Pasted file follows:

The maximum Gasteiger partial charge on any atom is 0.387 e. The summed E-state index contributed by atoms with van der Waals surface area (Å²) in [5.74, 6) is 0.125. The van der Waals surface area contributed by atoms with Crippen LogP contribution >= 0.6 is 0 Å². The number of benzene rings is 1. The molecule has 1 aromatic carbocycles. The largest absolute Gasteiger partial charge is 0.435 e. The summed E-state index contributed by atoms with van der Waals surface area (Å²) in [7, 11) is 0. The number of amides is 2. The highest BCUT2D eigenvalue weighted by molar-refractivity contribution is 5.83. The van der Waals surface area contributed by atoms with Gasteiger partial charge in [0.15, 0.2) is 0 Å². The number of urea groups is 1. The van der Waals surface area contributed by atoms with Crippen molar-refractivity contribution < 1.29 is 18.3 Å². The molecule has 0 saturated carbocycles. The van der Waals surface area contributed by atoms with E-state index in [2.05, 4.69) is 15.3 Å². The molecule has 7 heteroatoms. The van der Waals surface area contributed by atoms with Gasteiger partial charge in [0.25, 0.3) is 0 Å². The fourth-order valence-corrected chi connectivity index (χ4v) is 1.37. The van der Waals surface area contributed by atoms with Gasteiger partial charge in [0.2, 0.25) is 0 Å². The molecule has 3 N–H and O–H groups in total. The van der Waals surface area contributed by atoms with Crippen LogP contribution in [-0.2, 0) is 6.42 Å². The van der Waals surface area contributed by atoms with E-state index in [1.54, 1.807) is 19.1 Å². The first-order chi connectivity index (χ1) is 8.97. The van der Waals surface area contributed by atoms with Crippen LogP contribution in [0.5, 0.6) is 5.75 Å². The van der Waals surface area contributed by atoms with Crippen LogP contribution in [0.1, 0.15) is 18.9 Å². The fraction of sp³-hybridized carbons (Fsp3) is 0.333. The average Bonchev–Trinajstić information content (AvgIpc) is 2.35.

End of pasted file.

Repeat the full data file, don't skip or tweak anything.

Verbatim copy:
The maximum Gasteiger partial charge on any atom is 0.387 e. The summed E-state index contributed by atoms with van der Waals surface area (Å²) in [5.74, 6) is 0.125. The van der Waals surface area contributed by atoms with Crippen LogP contribution >= 0.6 is 0 Å². The number of benzene rings is 1. The molecule has 1 aromatic carbocycles. The largest absolute Gasteiger partial charge is 0.435 e. The summed E-state index contributed by atoms with van der Waals surface area (Å²) in [7, 11) is 0. The number of amides is 2. The highest BCUT2D eigenvalue weighted by molar-refractivity contribution is 5.83. The van der Waals surface area contributed by atoms with Gasteiger partial charge in [0.15, 0.2) is 0 Å². The number of urea groups is 1. The van der Waals surface area contributed by atoms with Crippen molar-refractivity contribution < 1.29 is 18.3 Å². The molecule has 0 saturated carbocycles. The van der Waals surface area contributed by atoms with E-state index in [2.05, 4.69) is 15.3 Å². The molecule has 7 heteroatoms. The van der Waals surface area contributed by atoms with Gasteiger partial charge in [0.25, 0.3) is 0 Å². The fourth-order valence-corrected chi connectivity index (χ4v) is 1.37. The van der Waals surface area contributed by atoms with Gasteiger partial charge in [0.2, 0.25) is 0 Å². The molecule has 3 N–H and O–H groups in total. The van der Waals surface area contributed by atoms with Crippen LogP contribution in [-0.2, 0) is 6.42 Å². The van der Waals surface area contributed by atoms with E-state index in [1.54, 1.807) is 19.1 Å². The first-order chi connectivity index (χ1) is 8.97. The van der Waals surface area contributed by atoms with Crippen LogP contribution in [0.5, 0.6) is 5.75 Å². The van der Waals surface area contributed by atoms with Crippen LogP contribution in [0.1, 0.15) is 18.9 Å². The fraction of sp³-hybridized carbons (Fsp3) is 0.333. The average Bonchev–Trinajstić information content (AvgIpc) is 2.35.